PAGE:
Yak – No // EP Review

YAK no

Third Man – November 20th

Anyone familiar with Jack White’s Third Man Records will know that, like the man himself, it’s a bit ‘out there’. It’s a fitting label, therefore, for EP number two from outlandish London-based garage-psych outfit Yak – well, that and the fact that Kiwi drummer Elliot Rawson is White’s Antipodean doppelganger.

Yak have been a tricky band to pin down thus far – and that’s not going to change just yet. On No, however, they seem to at least be moving towards drawing some conclusions from what, until now has felt like experimentation to a certain degree.

No’s title-track opener is as frantic and berserk as Yak’s break-out earliest offerings, ‘Plastic People’ and ‘Hungry Heart’, its foreboding bass line and warning alarm-like guitar chords the perfect complements to Oli Burlsem’s borderline maniacal vocals. It’s worth mentioning that Burlsem is to Mick Jagger what Elliot Rawson is to Jack White, leaving bassist Andy Jones as the only member of the group able to walk down the street without the possibility of being mistaken for a member of rock and roll royalty.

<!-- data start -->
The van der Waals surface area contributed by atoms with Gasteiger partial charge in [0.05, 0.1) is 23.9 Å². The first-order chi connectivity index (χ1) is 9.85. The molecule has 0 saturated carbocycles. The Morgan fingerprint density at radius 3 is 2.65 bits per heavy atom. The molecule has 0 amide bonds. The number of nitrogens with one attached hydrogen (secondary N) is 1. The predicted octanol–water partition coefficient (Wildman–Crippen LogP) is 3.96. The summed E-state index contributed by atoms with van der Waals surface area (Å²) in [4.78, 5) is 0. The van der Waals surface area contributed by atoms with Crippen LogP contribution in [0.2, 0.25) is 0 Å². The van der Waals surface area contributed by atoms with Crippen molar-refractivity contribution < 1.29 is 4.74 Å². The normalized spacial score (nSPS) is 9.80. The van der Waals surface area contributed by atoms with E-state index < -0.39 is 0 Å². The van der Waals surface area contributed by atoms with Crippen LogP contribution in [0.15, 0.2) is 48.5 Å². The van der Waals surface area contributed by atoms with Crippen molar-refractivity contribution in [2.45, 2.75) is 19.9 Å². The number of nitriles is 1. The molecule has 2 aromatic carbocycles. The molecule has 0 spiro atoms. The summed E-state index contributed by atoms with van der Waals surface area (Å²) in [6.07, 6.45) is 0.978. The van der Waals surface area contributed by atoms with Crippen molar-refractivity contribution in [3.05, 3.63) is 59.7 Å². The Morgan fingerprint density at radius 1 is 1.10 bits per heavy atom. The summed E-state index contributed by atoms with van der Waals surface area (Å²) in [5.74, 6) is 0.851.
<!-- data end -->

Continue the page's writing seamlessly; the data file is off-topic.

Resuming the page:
‘Alas Salvation’ serves as this notably brief EP’s midpoint, “Alas salvation / I came to save your bacon” the only fully coherent lyric on perplexing mish-mash of unstable distortion that’s over all too quickly. It’s bizarre – yet oddly fascinating.

Closer ‘Out On A Limb’ is another strange beast, one which masquerades as a long lost Libertines song before taking on a somewhat sinister tone, ultimately departing in an intense blaze of hard-rocking glory. It’s a suitably enthralling ending to the latest attention-grabbing release from a band the pieces of whose puzzle we’re beginning to put together.

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Buy: Yak – No

Live: Moth Club – November 17th